Reading Manhattan Transfer by John Dos Passos it occurred to me that one of the feature of modern society is the way it has produced few social novels in spite of its social upheavals and growing inequality. Exceptions like Wolfe seem few and far between when compared to the body of literature the late nineteenth and early twentieth century produced under similar social conditions. Modern society appears solely concerned with the individual rather than with society at large and our literatuyre would appear to reflect this. While American literature previously produced socially committed authors like Dos Passos, Dreiser, Lewis, Crane and Anderson, history has tended to remember the likes of Hemingway and to produce writers like Mailer to walk in his footsteps. Perhaps this is why the writer most noted for being influenced by Dos Passos is Sartre.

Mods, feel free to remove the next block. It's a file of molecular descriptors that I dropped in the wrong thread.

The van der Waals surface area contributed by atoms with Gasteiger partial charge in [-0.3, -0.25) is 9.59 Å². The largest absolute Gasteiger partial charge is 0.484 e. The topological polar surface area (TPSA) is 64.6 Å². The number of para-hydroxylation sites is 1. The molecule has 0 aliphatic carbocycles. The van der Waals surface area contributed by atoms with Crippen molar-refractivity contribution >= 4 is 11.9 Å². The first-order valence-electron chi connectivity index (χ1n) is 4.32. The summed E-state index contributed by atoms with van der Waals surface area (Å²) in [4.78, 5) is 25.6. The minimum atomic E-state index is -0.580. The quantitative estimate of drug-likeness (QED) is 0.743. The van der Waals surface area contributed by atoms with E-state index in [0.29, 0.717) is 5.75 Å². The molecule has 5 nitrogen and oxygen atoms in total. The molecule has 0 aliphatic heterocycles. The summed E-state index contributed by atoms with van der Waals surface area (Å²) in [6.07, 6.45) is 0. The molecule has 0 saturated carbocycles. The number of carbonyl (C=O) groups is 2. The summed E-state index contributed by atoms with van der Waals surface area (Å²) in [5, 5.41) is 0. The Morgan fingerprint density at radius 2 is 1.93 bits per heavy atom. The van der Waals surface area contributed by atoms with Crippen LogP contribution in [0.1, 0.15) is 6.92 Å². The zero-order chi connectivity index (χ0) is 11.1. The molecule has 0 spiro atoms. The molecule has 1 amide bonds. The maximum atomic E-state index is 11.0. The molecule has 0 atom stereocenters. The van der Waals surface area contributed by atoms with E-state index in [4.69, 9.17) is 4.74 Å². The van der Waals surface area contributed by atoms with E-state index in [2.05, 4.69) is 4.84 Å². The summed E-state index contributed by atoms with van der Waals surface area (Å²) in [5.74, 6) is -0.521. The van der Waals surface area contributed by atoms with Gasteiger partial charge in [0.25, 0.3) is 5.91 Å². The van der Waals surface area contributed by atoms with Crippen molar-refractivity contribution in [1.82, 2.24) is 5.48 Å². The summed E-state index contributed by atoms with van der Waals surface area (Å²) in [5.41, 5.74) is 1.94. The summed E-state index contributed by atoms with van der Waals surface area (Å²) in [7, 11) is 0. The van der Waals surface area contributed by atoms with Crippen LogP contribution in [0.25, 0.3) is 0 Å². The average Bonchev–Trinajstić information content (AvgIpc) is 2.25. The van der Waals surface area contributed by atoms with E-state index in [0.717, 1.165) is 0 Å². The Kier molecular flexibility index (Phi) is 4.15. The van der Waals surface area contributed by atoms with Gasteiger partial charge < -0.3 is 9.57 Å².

Food cooked: Valencian paella, Chorizo and chestnut stew, Bouillabaisse, Hungarian lamb with pickel sauce, Sri Lankan banana curry, Swedish sausage and potato, Chicken fricassee, French chocolate cake, Swedish salmon casserole, Harissa spiced chicken, Moroccan chicken with preserved lemons, Irish mustard chicken, Keralan sea bass and coconut curry, Roast Pork with Prunes, Lemon Tart, Czech Salmon with lemon and caraway, Chinese tea smoked duck, Italian chicken with chestnut and pistachio, Kleftico, Kabuli chicken, French cherry batter pudding, Lamb with pickle sauce, Tarragonan fish stew, Indian chicken with almond sauce, Hradschin fish, Balti chicken, Yassa chicken, Borscht, Himmel und erde, Italian pork cooked in milk, Drunken chicken with tequila, coconut soup, Balti chicken with tamarind, Catalan chicken with prawns, Mughal chicken, Pheasant with sauerkraut and wine, Chicken with almonds and grapes, Pork with chestnuts and wine, Meatballs with apple and cider, Roast Duck, Lepeshki.